Navigating Truck World
Tom is sitting at his desk in training school nodding off in a day dream when the instructor makes an announcement about a truck show. Sounding like a host from a giant carnival he says. ‘This is the greatest show on Earth and you want to make sure you attend.” Tom lifts his head from his day dream and says, “What’s so big about it?”
‘It’s the biggest show on Earth, well maybe Canada anyway”, says the instructor, “ and you have to be there because it only comes to Toronto every second year.” The instructor hands Tom the brochure for the show outlining five huge halls of trucks, carriers booths, trade show exhibits, seminars, and more. Tom looks it over leans back in his chair and says, “Where do we even start?”
Truck World is produced by Newcom Media and comes to Toronto every second year with the shows being in Montreal every other year and is renamed Expocam. As the show only comes to Toronto every other year and Newcom is the largest media company within the industry it is a show everyone in the industry attends. The show is three days long and is an inside show and corporate show for Thursday and Friday with Family Day being on the Saturday. Many industry professionals will attend all three days making connections and reuniting with old friends and colleagues.
The show is divided into 5 Halls and each hall is themed to a point. One hall might have all the truck manufacturers, another hall may have all the carriers, with other halls having aftermarket parts. People can request to be anywhere they want and you will find a mix scattered throughout the show. For instance on Friday and Saturday of the show there is a Recruiting Pavilion for carriers all in one place. So how do you navigate a show that size?
Depending on your goals for the show you may want to attend multiple days. Let’s assume you’re Tom sitting in a training school and you’ve just heard about the show. You have a young family and the trucking industry is new to you. Then Saturday would be the day I would go and here is the reason why. Saturday of the show is Family Day and many of the vendors will have things for the kids and all the Halls will be open. The Recruiting Pavilion will only be open on Friday and Saturday of the show. If you’re new to the industry it is good to get your family involved and this is a great way for them to get an idea of the industry you will be getting involved with.
If you are in a school such as Tom you also want to use this time to network with carriers and recruiters to find out what they have to offer. Make sure you have copies of your resume in case you see an opportunity at the show. I always suggest that people looking for a job have their resume in both traditional and electronic forms, but certainly in electronic form on your phone or device of your choice. This way when you meet a recruiter you can send the information instantly while talking to them and possibly fast forward the process. There are many opportunities at a show like Truck World. Checking out the show map upon arrival or before arriving is a good way to target the important parts of the show or find particular vendors.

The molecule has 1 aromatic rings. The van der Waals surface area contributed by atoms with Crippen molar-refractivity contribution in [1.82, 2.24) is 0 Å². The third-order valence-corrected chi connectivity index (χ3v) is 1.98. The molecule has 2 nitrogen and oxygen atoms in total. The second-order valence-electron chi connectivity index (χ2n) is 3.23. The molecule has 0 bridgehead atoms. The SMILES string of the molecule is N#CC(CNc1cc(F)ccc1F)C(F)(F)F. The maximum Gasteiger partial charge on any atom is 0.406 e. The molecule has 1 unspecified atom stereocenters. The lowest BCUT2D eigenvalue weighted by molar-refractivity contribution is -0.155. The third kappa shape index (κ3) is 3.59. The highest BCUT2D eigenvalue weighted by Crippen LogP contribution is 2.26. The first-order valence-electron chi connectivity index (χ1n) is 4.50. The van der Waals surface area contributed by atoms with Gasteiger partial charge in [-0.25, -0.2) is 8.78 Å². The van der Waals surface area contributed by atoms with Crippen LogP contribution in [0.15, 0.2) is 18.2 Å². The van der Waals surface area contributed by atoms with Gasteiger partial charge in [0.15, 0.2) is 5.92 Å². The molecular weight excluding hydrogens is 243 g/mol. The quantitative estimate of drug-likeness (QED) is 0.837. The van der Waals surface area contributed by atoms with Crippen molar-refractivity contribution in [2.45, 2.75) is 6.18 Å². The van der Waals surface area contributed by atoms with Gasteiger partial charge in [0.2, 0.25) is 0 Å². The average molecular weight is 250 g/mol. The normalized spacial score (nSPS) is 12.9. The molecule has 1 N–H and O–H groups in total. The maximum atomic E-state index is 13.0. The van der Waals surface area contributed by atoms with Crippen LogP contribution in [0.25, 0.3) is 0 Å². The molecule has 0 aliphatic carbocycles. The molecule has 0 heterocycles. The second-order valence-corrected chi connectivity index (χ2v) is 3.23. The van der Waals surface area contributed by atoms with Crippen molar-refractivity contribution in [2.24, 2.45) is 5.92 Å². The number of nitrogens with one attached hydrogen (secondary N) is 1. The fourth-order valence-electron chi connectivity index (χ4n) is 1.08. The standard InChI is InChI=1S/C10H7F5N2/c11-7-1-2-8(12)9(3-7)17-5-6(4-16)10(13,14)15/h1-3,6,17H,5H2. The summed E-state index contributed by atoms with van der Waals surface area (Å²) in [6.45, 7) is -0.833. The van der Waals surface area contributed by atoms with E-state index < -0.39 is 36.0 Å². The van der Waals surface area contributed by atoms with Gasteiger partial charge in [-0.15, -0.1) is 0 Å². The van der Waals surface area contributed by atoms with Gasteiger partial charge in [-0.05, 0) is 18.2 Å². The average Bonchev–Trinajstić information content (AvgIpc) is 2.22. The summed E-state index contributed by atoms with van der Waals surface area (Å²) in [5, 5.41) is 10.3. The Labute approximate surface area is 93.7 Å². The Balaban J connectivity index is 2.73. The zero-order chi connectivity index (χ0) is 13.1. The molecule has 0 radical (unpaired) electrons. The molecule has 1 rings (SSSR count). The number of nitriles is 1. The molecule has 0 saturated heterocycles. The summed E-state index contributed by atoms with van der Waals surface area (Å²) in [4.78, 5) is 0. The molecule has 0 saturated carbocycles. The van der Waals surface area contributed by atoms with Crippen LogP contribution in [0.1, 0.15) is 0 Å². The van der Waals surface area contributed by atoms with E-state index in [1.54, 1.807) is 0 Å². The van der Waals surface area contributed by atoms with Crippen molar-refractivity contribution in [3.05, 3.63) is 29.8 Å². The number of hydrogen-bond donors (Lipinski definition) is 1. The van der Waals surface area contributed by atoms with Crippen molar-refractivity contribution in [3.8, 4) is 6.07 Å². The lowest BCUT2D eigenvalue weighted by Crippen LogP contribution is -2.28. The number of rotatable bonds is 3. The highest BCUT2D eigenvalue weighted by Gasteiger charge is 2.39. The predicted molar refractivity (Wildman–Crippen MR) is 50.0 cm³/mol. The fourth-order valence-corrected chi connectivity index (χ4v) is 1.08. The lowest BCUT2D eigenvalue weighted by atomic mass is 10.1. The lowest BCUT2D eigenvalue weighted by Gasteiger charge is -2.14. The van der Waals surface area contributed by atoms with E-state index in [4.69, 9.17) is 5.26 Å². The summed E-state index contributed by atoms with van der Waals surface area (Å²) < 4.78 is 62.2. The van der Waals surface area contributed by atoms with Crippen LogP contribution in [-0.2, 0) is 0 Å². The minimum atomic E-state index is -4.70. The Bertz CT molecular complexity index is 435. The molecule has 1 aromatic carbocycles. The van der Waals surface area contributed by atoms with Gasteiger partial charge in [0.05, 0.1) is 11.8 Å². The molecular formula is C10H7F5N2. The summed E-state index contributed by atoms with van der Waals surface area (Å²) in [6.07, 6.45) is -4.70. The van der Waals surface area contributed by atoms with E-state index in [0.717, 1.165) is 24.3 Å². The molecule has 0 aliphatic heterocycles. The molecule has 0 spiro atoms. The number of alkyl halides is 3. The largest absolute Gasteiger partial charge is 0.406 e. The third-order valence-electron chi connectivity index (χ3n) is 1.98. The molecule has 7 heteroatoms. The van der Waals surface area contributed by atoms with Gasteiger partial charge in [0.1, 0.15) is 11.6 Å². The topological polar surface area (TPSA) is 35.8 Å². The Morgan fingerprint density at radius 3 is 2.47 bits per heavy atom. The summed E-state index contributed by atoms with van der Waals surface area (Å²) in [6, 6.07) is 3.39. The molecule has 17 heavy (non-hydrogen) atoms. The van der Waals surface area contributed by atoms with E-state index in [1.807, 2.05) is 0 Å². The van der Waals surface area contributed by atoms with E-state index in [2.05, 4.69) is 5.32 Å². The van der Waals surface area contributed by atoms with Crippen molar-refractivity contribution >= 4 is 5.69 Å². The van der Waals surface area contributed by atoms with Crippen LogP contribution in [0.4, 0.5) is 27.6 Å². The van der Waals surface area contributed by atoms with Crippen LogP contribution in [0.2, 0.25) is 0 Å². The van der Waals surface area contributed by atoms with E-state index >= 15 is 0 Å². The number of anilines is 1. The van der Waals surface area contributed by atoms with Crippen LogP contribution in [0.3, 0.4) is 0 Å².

How do you get to Truck World? Truck World is in Toronto at the International Centre and has a charge of $20 for entry, however I don’t know anyone that pays that since it is fairly easy to get in for free. Depending on when you’ve read this you may still be able to get free tickets through Truck World themselves. Click here to go to the Truck World website https://www.truckworld.ca
If the school you are attending or people in their network are exhibiting they also may offer free tickets with a certain code. Almost every vendor registered for the show has a code to get people in for free. If you’re new to the industry, a veteran looking to improve connections, or just want to get an idea of the people involved in the industry then Truck World is the place to be. It won’t be back for another two years.
Here is another event that will be of interest.
About the Author
Bruce Outridge has been in the transportation industry for over 30 years. He is an author of the books Driven to Drive and Running By The Mile, and host of The Lead Pedal Podcast. TTSAO also known as the Truck Training Schools Association of Ontario has certified member schools in the truck training vocation ensuring quality entry level drivers enter the transportation industry. To learn more about the TTSAO or to find a certified school in your area visit www.ttsao.com